The research data showed that in 26% of the households at least one person had received an injection in the past two weeks. By far the majority of these injections were therapeutic injections. Even more disturbing is the fact that almost 9% of all children between 1 and 6 years received an injection and four of these children were only one year old. In terms of the number of children who sought treatment, as many as 40% received an injection as part of their treatment. Another interesting point is that twice as many women as men received injections recently.
Based on earlier research (Cunningham 1970) and research from other developing countries, it was expected that the majority of injections would be administered by the informal health care sector. That is by “injection doctors”, pharmacies, and private individuals. However, in this research area at least, this is not the case. All the patients, at the level of first visited provider, received their injections from the formal health care system. Forty two percent of those patients who went to the health centre first were administered an injection. In the district hospital 33% of all patients received at least one injection. And in the private medical clinics the figure was as high as 79%.
When correlating the data for specific, trivial or vague illness conditions and the rate of injections, twenty three percent of the people who complained about a cold received an injection and 83% of the diarrhoea cases received at least one injection. People who had vague symptoms like tiredness and no appetite received an injection or IV fluid in 80% of the cases.
Some of these figures are small but seen in the context of the research study’s qualitative information they make sense. It is strongly believed that injections are the most powerful form of treatment, injections “run in the blood”. Although some people had actually experienced abscesses in connection with injections in the informal sector, most people denied that there was any risk in receiving injections. While aware that sharing needles could transmit HIV infection, consumers and providers alike were not aware that sharing a syringe could entail the same risk. Formal providers were well aware that there were other diseases like hepatitis which could be transferred through the injection equipment. Most of the providers were also conscious that injections were a very expensive form of treatment. But social pressure and/or business considerations resulted in the administration of injections anyway.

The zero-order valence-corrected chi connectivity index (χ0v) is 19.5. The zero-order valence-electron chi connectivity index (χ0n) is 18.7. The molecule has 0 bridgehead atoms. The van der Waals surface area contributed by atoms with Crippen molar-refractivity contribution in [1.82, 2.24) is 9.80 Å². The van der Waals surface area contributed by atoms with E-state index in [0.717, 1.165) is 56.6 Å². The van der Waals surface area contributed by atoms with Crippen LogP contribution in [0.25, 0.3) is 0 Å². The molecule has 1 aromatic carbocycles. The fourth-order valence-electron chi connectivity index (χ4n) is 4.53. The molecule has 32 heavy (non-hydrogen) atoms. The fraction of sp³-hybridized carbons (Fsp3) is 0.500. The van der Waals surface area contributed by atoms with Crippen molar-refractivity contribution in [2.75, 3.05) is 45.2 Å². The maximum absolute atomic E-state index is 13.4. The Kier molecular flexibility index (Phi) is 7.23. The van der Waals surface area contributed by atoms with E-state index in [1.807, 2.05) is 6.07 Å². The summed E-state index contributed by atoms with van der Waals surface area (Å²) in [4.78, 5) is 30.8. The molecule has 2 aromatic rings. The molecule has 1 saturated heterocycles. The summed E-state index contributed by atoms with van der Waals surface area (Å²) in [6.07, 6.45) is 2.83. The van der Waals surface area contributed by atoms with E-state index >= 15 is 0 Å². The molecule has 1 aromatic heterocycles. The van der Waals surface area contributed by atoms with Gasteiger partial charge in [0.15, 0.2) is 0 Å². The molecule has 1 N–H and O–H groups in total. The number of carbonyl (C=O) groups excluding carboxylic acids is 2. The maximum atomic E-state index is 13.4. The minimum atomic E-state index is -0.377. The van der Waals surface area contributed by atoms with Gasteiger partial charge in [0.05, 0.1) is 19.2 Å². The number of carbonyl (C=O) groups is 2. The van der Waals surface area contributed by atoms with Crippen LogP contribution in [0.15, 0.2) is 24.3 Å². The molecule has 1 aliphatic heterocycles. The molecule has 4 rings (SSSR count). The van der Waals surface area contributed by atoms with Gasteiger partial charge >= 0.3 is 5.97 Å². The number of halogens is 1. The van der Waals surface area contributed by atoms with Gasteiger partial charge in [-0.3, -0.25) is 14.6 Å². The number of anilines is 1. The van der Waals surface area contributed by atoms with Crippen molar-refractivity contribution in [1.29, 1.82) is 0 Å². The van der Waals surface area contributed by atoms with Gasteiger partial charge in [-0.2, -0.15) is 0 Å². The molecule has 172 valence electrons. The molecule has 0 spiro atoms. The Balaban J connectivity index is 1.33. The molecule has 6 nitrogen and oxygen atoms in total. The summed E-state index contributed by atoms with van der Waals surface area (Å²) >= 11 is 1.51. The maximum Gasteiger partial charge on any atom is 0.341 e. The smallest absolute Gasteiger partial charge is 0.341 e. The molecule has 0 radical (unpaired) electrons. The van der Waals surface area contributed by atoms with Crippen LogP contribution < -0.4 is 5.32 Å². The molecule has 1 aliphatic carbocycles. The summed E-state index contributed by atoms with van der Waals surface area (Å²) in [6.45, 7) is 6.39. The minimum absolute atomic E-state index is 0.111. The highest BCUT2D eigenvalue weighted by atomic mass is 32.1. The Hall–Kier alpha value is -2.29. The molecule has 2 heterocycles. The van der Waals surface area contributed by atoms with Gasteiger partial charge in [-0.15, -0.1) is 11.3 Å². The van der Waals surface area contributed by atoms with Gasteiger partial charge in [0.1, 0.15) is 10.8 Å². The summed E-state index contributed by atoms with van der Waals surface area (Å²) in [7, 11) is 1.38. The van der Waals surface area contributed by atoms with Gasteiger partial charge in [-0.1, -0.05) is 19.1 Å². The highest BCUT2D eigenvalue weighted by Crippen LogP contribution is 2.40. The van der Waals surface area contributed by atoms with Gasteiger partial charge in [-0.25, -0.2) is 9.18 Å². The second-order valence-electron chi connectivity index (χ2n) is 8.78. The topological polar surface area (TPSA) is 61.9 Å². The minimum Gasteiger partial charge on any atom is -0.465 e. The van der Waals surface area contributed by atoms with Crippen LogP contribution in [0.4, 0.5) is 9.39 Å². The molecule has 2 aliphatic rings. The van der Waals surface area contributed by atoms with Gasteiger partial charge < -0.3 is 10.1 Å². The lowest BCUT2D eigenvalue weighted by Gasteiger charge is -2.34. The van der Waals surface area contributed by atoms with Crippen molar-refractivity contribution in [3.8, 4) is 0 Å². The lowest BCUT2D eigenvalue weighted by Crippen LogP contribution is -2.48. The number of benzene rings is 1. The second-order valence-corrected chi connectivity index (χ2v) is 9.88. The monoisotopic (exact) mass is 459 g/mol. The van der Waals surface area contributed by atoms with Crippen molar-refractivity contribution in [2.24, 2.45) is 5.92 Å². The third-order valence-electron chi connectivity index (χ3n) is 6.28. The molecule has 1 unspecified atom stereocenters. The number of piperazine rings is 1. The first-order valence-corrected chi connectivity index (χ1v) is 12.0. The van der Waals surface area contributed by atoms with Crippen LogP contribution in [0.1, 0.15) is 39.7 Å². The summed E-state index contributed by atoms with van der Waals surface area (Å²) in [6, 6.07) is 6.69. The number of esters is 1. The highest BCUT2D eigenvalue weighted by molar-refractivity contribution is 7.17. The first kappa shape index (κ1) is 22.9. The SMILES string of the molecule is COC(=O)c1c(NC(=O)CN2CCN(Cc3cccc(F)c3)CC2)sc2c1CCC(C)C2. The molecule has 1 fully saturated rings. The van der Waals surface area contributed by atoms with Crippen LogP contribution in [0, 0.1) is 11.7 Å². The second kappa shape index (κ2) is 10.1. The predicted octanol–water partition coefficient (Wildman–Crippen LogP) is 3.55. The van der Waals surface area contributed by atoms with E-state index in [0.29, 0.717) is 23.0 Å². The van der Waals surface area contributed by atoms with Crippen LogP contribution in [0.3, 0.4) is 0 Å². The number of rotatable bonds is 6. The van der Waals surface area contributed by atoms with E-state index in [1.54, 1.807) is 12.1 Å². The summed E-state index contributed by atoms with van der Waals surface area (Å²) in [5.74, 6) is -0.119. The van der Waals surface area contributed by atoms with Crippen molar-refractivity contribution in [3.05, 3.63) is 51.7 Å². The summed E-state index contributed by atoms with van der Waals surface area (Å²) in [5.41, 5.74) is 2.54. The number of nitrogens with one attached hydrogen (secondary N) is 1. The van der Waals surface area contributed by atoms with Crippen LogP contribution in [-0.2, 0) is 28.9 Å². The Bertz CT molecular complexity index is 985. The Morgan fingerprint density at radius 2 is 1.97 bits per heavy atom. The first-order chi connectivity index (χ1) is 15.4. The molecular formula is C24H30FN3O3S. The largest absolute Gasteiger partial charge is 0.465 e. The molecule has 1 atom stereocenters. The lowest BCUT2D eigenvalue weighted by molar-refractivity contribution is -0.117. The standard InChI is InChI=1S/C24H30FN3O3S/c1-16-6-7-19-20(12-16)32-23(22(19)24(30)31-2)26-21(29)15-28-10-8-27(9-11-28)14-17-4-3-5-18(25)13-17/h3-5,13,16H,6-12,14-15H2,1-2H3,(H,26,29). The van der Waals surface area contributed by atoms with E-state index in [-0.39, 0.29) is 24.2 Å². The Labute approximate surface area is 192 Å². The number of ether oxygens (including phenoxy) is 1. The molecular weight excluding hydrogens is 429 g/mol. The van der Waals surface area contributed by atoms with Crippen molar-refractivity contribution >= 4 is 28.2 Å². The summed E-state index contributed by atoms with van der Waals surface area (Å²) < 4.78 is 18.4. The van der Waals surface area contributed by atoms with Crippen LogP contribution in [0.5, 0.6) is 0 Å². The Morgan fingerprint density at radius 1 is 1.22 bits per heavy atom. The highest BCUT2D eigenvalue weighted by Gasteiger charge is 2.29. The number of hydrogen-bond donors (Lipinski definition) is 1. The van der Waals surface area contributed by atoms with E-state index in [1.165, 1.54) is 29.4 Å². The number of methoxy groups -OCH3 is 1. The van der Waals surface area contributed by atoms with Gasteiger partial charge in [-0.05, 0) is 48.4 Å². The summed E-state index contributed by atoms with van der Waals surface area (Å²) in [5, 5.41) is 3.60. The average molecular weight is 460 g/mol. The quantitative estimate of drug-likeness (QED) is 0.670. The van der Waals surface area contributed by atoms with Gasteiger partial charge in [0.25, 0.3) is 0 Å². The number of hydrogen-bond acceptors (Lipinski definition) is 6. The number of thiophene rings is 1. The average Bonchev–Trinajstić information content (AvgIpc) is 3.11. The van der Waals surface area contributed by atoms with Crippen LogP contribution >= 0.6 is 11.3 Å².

Injections are only part of the drug treatment which people receive. The average number of drugs per patient ranged from 1.09 in groceries to 4.17 in the district hospital and 3.42 in the private medical clinics. In the informal sector it was less than 2 drugs per customer. The health centre dispensed on an average 2.07 drugs per patient. Future studies could look at prescribing habits in the hospitals and the economic consequences of the over-prescribing of pharmaceuticals.
Respondents were also asked if they knew the names or characteristics of the drugs they had received. In general, knowledge was higher in the informal sector where the responsibility for diagnosis lies with the customer. In the formal sector (public hospitals and private clinics) 84 to 90% of the patients received unknown drugs.
To sum up, the data have shown a general over-consumption of drugs and injections. Contrary to expectations, the problem seems to be most pronounced in the formal sector, especially in the public hospitals and private clinics. Where there is a combination of a profit motive and formality, as in the private medical clinics, as many as 79% of first visit patients receive one or more injections. The lack of patient awareness of the received drugs reflects a lack of communication between patient and provider in the higher levels of the formal sector and possibly a protection of future business in the private, formal sector.